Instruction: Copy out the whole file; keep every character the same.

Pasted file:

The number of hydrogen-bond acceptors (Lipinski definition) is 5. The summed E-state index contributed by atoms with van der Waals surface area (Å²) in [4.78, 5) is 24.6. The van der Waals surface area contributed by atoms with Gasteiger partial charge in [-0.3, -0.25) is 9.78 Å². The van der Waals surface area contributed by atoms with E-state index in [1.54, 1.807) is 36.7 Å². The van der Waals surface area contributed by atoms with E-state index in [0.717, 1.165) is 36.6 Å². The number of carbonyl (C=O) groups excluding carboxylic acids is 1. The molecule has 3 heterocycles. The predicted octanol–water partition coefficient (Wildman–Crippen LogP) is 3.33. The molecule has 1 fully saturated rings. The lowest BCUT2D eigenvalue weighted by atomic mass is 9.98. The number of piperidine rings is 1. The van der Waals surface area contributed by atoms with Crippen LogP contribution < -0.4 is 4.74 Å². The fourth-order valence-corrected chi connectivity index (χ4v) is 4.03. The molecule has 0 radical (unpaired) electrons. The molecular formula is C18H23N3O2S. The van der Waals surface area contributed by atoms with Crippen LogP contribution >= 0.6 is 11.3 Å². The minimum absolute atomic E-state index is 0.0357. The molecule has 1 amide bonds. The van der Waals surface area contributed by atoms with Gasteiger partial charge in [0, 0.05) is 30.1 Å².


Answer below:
The number of hydrogen-bond acceptors (Lipinski definition) is 5. The summed E-state index contributed by atoms with van der Waals surface area (Å²) in [4.78, 5) is 24.6. The van der Waals surface area contributed by atoms with Gasteiger partial charge in [-0.3, -0.25) is 9.78 Å². The van der Waals surface area contributed by atoms with E-state index in [1.54, 1.807) is 36.7 Å². The van der Waals surface area contributed by atoms with E-state index in [0.717, 1.165) is 36.6 Å². The number of carbonyl (C=O) groups excluding carboxylic acids is 1. The molecule has 3 heterocycles. The predicted octanol–water partition coefficient (Wildman–Crippen LogP) is 3.33. The molecule has 1 fully saturated rings. The lowest BCUT2D eigenvalue weighted by atomic mass is 9.98. The number of piperidine rings is 1. The van der Waals surface area contributed by atoms with Crippen LogP contribution < -0.4 is 4.74 Å². The fourth-order valence-corrected chi connectivity index (χ4v) is 4.03. The molecule has 0 radical (unpaired) electrons. The molecular formula is C18H23N3O2S. The van der Waals surface area contributed by atoms with Crippen LogP contribution >= 0.6 is 11.3 Å². The minimum absolute atomic E-state index is 0.0357. The molecule has 1 amide bonds. The van der Waals surface area contributed by atoms with Gasteiger partial charge in [0, 0.05) is 30.1 Å².